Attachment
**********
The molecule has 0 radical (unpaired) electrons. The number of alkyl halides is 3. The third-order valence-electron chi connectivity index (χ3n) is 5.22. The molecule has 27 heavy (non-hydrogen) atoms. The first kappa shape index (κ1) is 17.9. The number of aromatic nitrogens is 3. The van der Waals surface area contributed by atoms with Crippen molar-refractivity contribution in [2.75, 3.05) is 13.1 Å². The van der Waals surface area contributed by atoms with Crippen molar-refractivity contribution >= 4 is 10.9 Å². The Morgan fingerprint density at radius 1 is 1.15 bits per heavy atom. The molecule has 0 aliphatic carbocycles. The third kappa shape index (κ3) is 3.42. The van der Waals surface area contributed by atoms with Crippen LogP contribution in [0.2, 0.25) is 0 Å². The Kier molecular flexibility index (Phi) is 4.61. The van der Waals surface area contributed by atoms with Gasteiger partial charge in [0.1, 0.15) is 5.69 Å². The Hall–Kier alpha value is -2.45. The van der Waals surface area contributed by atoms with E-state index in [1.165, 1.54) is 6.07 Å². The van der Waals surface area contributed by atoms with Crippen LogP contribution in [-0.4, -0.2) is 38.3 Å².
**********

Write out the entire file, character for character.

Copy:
The molecule has 0 radical (unpaired) electrons. The number of alkyl halides is 3. The third-order valence-electron chi connectivity index (χ3n) is 5.22. The molecule has 27 heavy (non-hydrogen) atoms. The first kappa shape index (κ1) is 17.9. The number of aromatic nitrogens is 3. The van der Waals surface area contributed by atoms with Crippen molar-refractivity contribution in [2.75, 3.05) is 13.1 Å². The van der Waals surface area contributed by atoms with Crippen molar-refractivity contribution >= 4 is 10.9 Å². The Morgan fingerprint density at radius 1 is 1.15 bits per heavy atom. The molecule has 0 aliphatic carbocycles. The third kappa shape index (κ3) is 3.42. The van der Waals surface area contributed by atoms with Crippen LogP contribution in [0.2, 0.25) is 0 Å². The Kier molecular flexibility index (Phi) is 4.61. The van der Waals surface area contributed by atoms with Gasteiger partial charge in [0.1, 0.15) is 5.69 Å². The Hall–Kier alpha value is -2.45. The van der Waals surface area contributed by atoms with E-state index in [1.165, 1.54) is 6.07 Å². The van der Waals surface area contributed by atoms with Crippen LogP contribution in [-0.4, -0.2) is 38.3 Å².